High-profile payroll problems have plagued a US$25 million PeopleSoft ERP implementation in the Palm Beach County School District in Florida after just five months of operation.
Since the Oracle Corp. software went live in July, there have been numerous instances of employees being underpaid or not paid at all, said Mike Guay, a Carlsbad, Calif.-based consultant hired in early September to help fix the problems.
In many cases, the payroll errors have caused significant hardship to workers, added Sharon Barmory-Munley, president of the local office of the National Conference of Firemen & Oilers, a union representing more than 4,000 school district employees.
In September, payroll problems prompted some 300 bus drivers to picket the school board. Other employees have complained to the U.S. Department of Labor, said Barmory-Munley. “It’s horrible,” she said. “Some people can’t pay their bills, mortgage payments are late, and they’ve ruined their credit. This is disastrous.”
Some workers haven’t received overtime pay since July because of problems with the software, she added.
“Of course we’d like to see it fixed,” Barmory-Munley said. “In the future, if the district does a project like this, the personnel better do a lot of research as to how the system was applied and what the outcome was at other public entities.”
The district began installing the PeopleSoft software in April 2005, replacing a mix of internally built payroll, human resources and benefits systems that were more than 10 years old, according to Guay.
In a statement, school district officials declined to discuss the reasons for the payroll problems but defended the PeopleSoft rollout.
In an e-mail response to questions from Computerworld, Joseph Moore, the school district’s chief operating officer, said that software glitches affecting the payroll system have mostly been fixed. He noted that most of the problems occurred between July and September, with the number declining significantly since then.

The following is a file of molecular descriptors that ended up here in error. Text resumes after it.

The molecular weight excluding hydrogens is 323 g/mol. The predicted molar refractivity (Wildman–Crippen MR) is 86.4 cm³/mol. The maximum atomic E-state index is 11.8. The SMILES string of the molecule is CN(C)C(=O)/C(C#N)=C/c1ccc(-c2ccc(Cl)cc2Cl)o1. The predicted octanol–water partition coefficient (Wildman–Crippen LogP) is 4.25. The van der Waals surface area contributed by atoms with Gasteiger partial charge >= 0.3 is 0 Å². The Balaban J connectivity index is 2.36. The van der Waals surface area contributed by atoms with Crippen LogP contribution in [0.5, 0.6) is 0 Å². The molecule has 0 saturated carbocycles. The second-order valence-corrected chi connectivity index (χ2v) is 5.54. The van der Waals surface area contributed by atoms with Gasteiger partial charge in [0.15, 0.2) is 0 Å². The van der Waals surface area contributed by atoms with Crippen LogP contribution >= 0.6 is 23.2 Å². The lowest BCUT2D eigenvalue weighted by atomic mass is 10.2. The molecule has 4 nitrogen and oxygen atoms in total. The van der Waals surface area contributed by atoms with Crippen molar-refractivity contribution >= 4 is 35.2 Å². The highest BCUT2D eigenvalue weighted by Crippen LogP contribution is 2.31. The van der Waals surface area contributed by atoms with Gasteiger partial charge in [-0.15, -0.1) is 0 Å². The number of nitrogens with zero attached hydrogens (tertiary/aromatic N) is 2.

Moore did say the scheduled October completion of the project has been delayed until the first quarter of 2007, but he predicted that it will remain within its $25 million budget.
Guay said that the glitches never affected more than 10 percent of district employees at any time. “There are 23,000 employees, and the problems affected only 2,300 checks” in September, he said. However, he did acknowledge that “the problems were pretty severe. The people that could afford it the least were hurt the [most].”
A status report of the PeopleSoft project on the district’s Web site said that 10 percent of employees were affected by payroll problems in September, 5 percent in November and 4 percent so far in December.
He added that the payroll problems overshadowed improvements in the district’s human resources and financial operations that were made possible by the PeopleSoft software.
Guay declined to disclose specific reasons for the payroll problems, but he did acknowledge that there were technical issues.
He also noted that the district’s needs are “incredibly complex” because some individuals are paid as teachers, consultants and coaches, and the payroll system also has to reflect complex arrangements that are required under union contracts.
In his statement, Moore said “there are some areas where we still need additional [external] support to be completely self-sufficient.” He said he expects the system to be completely fixed by next March.
Moore noted that the problems with the PeopleSoft implementation will lead to new procedures for the next major software purchase. “We would test some of the application areas more thoroughly and plan more time for training and knowledge transfer prior to the go-live,” he said.
Officials from the Palm Beach County school board did not respond to request for comment on the problems.
Kevin Curry, vice president for Oracle’s public sector unit, said that the company has “committed additional resources to remedy the situation.”